Industry news & advice blog

Musicians' Union provide Hearing Health Scheme and offer advice on protecting your hearing

High noise levels and loud effects are often considered essential to a performance. But loud sounds, whatever their source, can damage your hearing.

Hearing damage can be permanent, irreversible and can cause deafness – which means if you want to build a career in music, you need to protect yourself.

If you’re a Musicians’ Union (MU) member, that’s where we come in.


The basics: how loud is too loud?
Noise at work issues for most industries are covered by the Control of Noise at Work Regulations 2005 and special guidance for music and entertainment called Sound Advice.

The regulations list what employers must do to ensure you are safe, such as assess the risks to employees from noise at work, take action to reduce the noise exposure that produces those risks, consult employees and their representatives (in music, the MU) on measures taken to reduce noise exposure, and make sure the legal limits on noise exposure are not exceeded.

It says there are two ‘action levels’ — decibel levels at which an employer should do something. These are at 80dB(A) and 85dB(A):

• Suitable hearing protection must be made available for workers when there’s a daily or weekly exposure above 80dB(A), or a peak sound pressure of 135dB(C).
• Suitable hearing protection must be used when the daily or weekly exposure exceeds 85dB(A), or a peak sound pressure of 137dB(C).

A daily or weekly level of 87dB(A) or a peak sound pressure of 140dB(C) must not be exceeded.

To give you an idea of what that means, a rock band typically reaches anything up to 125dB(A). So, chances are, you need to make sure your hearing is protected.


But I don’t have an ‘employer’
When we talk about noise regulations, the term ‘Employer’ can include promoters, venues, event organisers, record labels, theatrical producers and contractors amongst others.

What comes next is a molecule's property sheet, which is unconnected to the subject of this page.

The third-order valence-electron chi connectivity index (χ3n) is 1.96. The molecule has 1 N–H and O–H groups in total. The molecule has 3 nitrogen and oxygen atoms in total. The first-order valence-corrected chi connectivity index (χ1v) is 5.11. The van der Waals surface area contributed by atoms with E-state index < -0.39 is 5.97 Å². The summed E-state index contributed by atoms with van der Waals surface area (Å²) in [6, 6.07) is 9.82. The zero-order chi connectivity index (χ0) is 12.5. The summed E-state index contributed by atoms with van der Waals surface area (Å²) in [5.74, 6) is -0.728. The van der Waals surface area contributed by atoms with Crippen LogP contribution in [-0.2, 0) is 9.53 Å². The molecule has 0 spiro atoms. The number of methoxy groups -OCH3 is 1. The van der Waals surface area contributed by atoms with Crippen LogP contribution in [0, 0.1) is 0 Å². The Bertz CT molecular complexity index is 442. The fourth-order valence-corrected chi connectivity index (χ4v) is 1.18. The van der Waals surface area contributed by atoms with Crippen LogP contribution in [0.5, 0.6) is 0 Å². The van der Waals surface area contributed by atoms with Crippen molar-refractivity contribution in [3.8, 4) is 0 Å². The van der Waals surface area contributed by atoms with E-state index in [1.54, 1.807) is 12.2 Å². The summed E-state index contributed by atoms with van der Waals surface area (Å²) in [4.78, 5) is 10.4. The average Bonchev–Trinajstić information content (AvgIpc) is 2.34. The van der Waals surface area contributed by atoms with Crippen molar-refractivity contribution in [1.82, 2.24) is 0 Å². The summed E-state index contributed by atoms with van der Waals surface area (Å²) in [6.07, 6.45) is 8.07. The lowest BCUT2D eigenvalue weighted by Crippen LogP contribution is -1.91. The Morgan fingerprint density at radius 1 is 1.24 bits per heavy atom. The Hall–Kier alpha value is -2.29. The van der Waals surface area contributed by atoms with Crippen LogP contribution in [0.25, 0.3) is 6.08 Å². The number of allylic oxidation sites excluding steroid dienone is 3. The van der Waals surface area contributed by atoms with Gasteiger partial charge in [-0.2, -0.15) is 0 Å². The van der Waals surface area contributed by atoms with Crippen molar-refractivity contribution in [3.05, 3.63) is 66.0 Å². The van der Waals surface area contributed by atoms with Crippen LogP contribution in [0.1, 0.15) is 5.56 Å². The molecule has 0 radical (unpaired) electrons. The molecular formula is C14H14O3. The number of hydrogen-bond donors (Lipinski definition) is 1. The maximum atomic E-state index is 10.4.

So, even if you are not employed in a strict legal sense, your engager will most likely have a legal responsibility to protect you from injury while you’re working for them.


Employers in the news

Noise hit the headlines earlier this year when a musician took a personal injury claim against the Royal Opera House (ROH) in the High Court, and won.

A key focus of the case was acoustic shock – a short term high intensity exposure to damaging noise levels. It also covered issues that highlight employers’ responsibility to protect employees.

As a result, we are advising employers to review their health and safety procedures.

The MU can advise employers / engagers on noise issues, including what their obligations are to you and what you are expected to do too, as well as best practice in the industry.

Get in touch for advice from your local MU team via theMU.org.


Protecting yourself
We would advise all musicians to get hearing protection.

For employers, this should be a last resort – employers should explore all other methods of reducing noise exposure before looking at hearing protection, because working environments should be safe for everyone. Where a musician is employed, we would encourage employers to cover the cost of hearing protection when musicians need it.

But, especially for freelancers and gigging musicians, it remains one way you can protect yourself that’s entirely in your control.

This is where the MU’s Hearing Health Scheme, in partnership with Help Musicians UK and Musicians Hearing Services, comes in.

It costs £30, and you will receive an audiological assessment, ear check-up and hearing protection worth about £300 in your first year of membership. That includes one set of free custom made, specialist musicians' ear plugs, worth about £170.

You’ll also get expert advice on next steps to manage any problems, including contact with your GP.

Clinics take place in London and Manchester throughout the year, and there is a rolling programme of clinics across the UK.

Keep an eye on theMU.org for details or contact your MU Regional Office for more information.

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